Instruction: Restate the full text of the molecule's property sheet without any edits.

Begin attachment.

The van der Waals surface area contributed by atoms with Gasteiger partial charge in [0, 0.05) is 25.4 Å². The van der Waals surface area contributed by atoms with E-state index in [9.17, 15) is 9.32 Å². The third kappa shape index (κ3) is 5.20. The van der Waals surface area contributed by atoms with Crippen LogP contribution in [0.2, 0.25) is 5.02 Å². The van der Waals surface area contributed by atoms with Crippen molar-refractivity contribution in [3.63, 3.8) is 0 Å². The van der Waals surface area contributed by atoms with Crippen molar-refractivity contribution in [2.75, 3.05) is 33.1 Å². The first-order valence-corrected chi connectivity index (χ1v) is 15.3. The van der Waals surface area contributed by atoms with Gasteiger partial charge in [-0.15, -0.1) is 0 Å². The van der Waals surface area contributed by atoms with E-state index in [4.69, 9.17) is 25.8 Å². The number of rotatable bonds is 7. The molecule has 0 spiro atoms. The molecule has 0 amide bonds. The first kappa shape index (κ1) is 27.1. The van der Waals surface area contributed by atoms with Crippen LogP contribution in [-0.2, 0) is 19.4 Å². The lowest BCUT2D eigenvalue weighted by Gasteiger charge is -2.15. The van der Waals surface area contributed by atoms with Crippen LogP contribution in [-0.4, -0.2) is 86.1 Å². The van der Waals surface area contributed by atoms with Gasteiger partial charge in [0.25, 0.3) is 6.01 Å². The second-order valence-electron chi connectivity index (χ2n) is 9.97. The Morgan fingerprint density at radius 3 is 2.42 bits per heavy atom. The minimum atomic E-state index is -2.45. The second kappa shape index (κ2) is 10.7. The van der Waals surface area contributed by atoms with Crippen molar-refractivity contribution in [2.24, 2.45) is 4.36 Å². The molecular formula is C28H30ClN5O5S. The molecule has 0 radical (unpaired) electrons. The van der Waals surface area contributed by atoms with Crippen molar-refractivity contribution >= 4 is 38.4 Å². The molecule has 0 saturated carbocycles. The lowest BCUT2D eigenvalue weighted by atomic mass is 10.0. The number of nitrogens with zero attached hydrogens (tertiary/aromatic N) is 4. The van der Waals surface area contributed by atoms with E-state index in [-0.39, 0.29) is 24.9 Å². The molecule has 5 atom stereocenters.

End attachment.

The van der Waals surface area contributed by atoms with Gasteiger partial charge in [0, 0.05) is 25.4 Å². The van der Waals surface area contributed by atoms with E-state index in [9.17, 15) is 9.32 Å². The third kappa shape index (κ3) is 5.20. The van der Waals surface area contributed by atoms with Crippen LogP contribution in [0.2, 0.25) is 5.02 Å². The van der Waals surface area contributed by atoms with Crippen molar-refractivity contribution in [3.63, 3.8) is 0 Å². The van der Waals surface area contributed by atoms with Crippen molar-refractivity contribution in [2.75, 3.05) is 33.1 Å². The first-order valence-corrected chi connectivity index (χ1v) is 15.3. The van der Waals surface area contributed by atoms with Gasteiger partial charge in [-0.15, -0.1) is 0 Å². The van der Waals surface area contributed by atoms with E-state index in [4.69, 9.17) is 25.8 Å². The number of rotatable bonds is 7. The molecule has 0 spiro atoms. The molecule has 0 amide bonds. The first kappa shape index (κ1) is 27.1. The van der Waals surface area contributed by atoms with Crippen LogP contribution in [-0.2, 0) is 19.4 Å². The lowest BCUT2D eigenvalue weighted by Gasteiger charge is -2.15. The van der Waals surface area contributed by atoms with Crippen LogP contribution in [-0.4, -0.2) is 86.1 Å². The van der Waals surface area contributed by atoms with Gasteiger partial charge in [0.25, 0.3) is 6.01 Å². The second-order valence-electron chi connectivity index (χ2n) is 9.97. The Morgan fingerprint density at radius 3 is 2.42 bits per heavy atom. The minimum atomic E-state index is -2.45. The second kappa shape index (κ2) is 10.7. The van der Waals surface area contributed by atoms with Crippen molar-refractivity contribution in [2.24, 2.45) is 4.36 Å². The molecular formula is C28H30ClN5O5S. The molecule has 0 radical (unpaired) electrons. The van der Waals surface area contributed by atoms with Crippen molar-refractivity contribution >= 4 is 38.4 Å². The molecule has 0 saturated carbocycles. The lowest BCUT2D eigenvalue weighted by atomic mass is 10.0. The number of nitrogens with zero attached hydrogens (tertiary/aromatic N) is 4. The van der Waals surface area contributed by atoms with E-state index in [-0.39, 0.29) is 24.9 Å². The molecule has 5 atom stereocenters.